Grapefruit sound like ’68 pop personified yet commercial success largely eluded them. Despite Lennon-McCartney endorsement and an Apple association, their singles never made it into the Top 20.
Sounds of ‘68
The pop group of 1968 was The Herd. Much as I love their production heavy, playfully apocalyptic creations (From the Underworld, Paradise Lost) The Herd owe much to a pre-Pepper DDDBMT sensibility and were actually fairly untouched by psychedelia.
It’s Grapefruit, who encapsulate the sound of post-Pepper ‘68 pop not just with their flute and harpsichord embellishments but in their chord progressions and an all-round trip-friendly sensibility, a youthful, often exuberant take on a colourful, kaleidoscopic world.
On a scale between pop and psych, Grapefruit are maybe three quarters pop to one quarter pysch but what a good place to be that was (musically if not commercially) in ‘68.
Seen from the psych end of the scale, July and Blossom Toes may have cornered the warped, time bending side of things but Grapefruit had something more substantial than just treated vocals and uber reverb. They had brilliantly sparky songs. The solidly melodic songwriting of George Alexander made sure of that. George Alexander wrote everything bar two tracks on their first album, Around Grapefruit, and was also their wonderfully clicky bassist. It’s Alexander’s solid songwriting which puts them above their more radical rivals.
And seen from the other side, the pop side, Grapefruit embrace the demands of psychedelia with a freshness and persistent confidence which their poppier elder peers – Tremeloes, Hollies – sometimes lacked. There’s no see-sawing between King Midas in Reverse and Jennifer Eccles, no resort to supper club fare such as Suddenly You Love Me.
Grapefruit came together via Apple Publishing in 1967. Terry Doran paired songwriter George Alexander with ex Sugarbeats and Tony Rivers and The Castaways John Perry and Geoff and Pete Swettenham. John Lennon christened them and thus Grapefruit was born. It’s their first album, Around Grapefruit (1968, released 1969) I’m mainly concerned with in these two posts.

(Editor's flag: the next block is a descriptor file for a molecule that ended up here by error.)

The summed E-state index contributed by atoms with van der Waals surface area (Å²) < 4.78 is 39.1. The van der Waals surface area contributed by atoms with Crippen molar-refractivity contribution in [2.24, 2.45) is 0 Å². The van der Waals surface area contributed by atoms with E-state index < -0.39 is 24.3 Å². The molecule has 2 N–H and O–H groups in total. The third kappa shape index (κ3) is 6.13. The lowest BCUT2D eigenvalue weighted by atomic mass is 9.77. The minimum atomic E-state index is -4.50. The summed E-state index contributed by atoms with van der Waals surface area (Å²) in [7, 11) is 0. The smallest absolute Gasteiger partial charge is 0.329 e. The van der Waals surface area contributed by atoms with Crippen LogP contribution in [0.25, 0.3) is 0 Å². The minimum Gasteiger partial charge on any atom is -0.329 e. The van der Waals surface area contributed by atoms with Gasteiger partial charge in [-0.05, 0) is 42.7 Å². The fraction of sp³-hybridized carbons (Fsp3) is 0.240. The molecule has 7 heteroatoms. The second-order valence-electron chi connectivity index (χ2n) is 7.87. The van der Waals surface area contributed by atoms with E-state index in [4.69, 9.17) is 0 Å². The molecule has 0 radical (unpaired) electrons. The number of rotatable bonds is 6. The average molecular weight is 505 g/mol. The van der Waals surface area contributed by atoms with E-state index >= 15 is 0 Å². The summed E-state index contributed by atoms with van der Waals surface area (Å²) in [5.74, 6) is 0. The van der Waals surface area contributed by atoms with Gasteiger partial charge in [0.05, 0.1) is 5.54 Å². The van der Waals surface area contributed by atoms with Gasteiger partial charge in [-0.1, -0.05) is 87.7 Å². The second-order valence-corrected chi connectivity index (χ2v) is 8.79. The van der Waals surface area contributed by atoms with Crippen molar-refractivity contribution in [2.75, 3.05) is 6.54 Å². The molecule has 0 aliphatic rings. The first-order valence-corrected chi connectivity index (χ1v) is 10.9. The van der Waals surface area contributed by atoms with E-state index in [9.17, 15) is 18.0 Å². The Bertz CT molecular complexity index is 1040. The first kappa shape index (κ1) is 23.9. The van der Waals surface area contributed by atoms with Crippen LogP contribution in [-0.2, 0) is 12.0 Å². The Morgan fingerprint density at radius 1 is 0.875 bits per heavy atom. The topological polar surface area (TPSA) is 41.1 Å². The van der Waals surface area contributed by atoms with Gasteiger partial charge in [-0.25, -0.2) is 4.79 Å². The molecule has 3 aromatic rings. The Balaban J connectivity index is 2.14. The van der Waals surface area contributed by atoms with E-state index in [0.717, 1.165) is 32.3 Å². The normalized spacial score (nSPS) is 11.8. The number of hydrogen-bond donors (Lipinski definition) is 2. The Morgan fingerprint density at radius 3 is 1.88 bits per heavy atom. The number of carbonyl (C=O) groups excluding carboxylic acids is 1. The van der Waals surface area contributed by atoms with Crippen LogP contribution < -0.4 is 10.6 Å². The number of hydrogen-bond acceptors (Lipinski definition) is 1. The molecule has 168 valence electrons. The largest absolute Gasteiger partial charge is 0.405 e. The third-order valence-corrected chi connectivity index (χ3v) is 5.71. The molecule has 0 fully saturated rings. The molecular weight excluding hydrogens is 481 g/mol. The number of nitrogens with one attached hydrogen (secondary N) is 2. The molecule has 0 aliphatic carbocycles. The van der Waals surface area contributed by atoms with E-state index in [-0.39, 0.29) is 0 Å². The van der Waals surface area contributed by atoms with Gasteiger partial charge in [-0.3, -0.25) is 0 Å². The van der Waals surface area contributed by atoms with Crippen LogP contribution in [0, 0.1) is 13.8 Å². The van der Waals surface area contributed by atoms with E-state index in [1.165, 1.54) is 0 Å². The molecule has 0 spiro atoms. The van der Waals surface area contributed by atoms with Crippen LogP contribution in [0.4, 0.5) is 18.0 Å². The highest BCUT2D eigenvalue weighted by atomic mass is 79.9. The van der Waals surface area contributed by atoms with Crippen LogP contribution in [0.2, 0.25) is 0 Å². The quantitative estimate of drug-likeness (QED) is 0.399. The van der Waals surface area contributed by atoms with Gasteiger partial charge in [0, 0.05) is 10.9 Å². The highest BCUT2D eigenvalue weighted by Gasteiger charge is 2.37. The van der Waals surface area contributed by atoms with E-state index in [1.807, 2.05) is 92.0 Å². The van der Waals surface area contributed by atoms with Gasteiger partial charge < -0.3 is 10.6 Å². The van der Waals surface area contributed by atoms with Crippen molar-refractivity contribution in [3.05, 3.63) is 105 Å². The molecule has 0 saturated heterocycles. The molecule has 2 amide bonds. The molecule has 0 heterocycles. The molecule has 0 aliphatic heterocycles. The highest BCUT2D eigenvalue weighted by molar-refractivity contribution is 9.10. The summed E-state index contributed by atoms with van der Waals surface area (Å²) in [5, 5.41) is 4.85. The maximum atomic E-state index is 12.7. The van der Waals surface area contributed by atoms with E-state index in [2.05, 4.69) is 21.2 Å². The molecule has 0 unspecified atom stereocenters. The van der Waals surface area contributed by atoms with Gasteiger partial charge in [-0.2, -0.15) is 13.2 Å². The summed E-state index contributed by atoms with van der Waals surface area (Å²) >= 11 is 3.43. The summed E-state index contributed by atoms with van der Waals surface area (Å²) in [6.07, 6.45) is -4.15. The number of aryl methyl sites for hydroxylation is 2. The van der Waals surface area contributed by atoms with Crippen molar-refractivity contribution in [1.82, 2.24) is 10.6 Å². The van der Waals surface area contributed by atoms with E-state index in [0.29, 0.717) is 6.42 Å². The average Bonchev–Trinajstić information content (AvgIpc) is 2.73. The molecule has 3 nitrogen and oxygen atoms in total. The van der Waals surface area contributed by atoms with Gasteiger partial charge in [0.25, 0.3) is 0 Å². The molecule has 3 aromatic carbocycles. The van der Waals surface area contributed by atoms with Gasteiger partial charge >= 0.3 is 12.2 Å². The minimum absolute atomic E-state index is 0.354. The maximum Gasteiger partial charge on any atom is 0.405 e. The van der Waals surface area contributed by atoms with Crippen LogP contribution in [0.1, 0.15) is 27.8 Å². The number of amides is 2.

Around Grapefruit really impressed me 25 years ago when a then friend gave me a handful of cassettes, one of which was labelled simply: ‘Grapefruit’. The name meant nothing to me. I gave it a listen and instantly liked what I heard. This band didn’t just produce the occasional brilliant pop song, they produced brilliant pop songs across an entire album.
A few years later, I tracked down their Around Grapefruit LP. The only bad thing about it was the drab, uninspiring ‘grapefruit as ash tray’ cover which failed to hint at the sparkling contents. That cover must have looked very dated indeed come release in 1969.
It feels as if there’s been a growing appetite for Grapefruit over the last fifteen years or so.
2002 brought RPM’s 94 Baker Street, a compilation of groups signed to Apple Publishing. It included a number of alternative takes and unreleased songs by Grapefruit and in many ways marked the beginning of the search for further unused recordings which culminated in May’s release of Yesterday’s Sunshine: the complete 1967-1968 London sessions [RPM, 2016, Retro 977]. This gathers together recordings before producer Terry Melchor remixed and redubbed the tapes for the Around Grapefruit album in early 1969, plus there are six entirely new tracks.
Meanwhile Around Grapefruit was finally given the digitally re-mastered treatment in 2011. A fourteen track BBC compilation, Around the BBC had appeared four years earlier.
If you’re new to the band, I would say Around Grapefruit is the place to start. Follow that up with Yesterday’s Sunshine to give new insights into the album. Several songs are radically different from their finished versions – more on this in Part 2
But what of those six entirely new tracks on Yesterday’s Sunshine?
There are two highlights: the cheeky escapade Sweet Little Miss No Name (rather this had made it onto Around Grapefruit in place of C’mon Marianne) and Trying to Make it to Monday in which George shows a more introspective, doubtful face with a melody hinting at both defiance and melancholy.
The other previously unreleased tracks are Somebody’s Turning on the People, Breaking Up a Dream – a choppy instrumental crying out for a vocal (it was never committed to tape) – and the soul party pop of Do What You Want to Do (aka Learn to Love Me).
The sixth track is One More Try. Better known as Charlotte Rose, this fine George Alexander composition was recorded by The Majority for a January 1969 single. Grapefruit’s version rocks out a little more though I’d give The Majority’s the edge.
The new tracks are all worthy contributions to the Grapefruit oeuvre but can’t eclipse their prime cuts: Another Game, Yesterday’s Sunshine, Yes, Lullaby, Ain’t It Good and Theme for a Lonely Queen.
Join me for Part 2 when I’ll listen to Around Grapefruit and its alternative versions with complete track listings.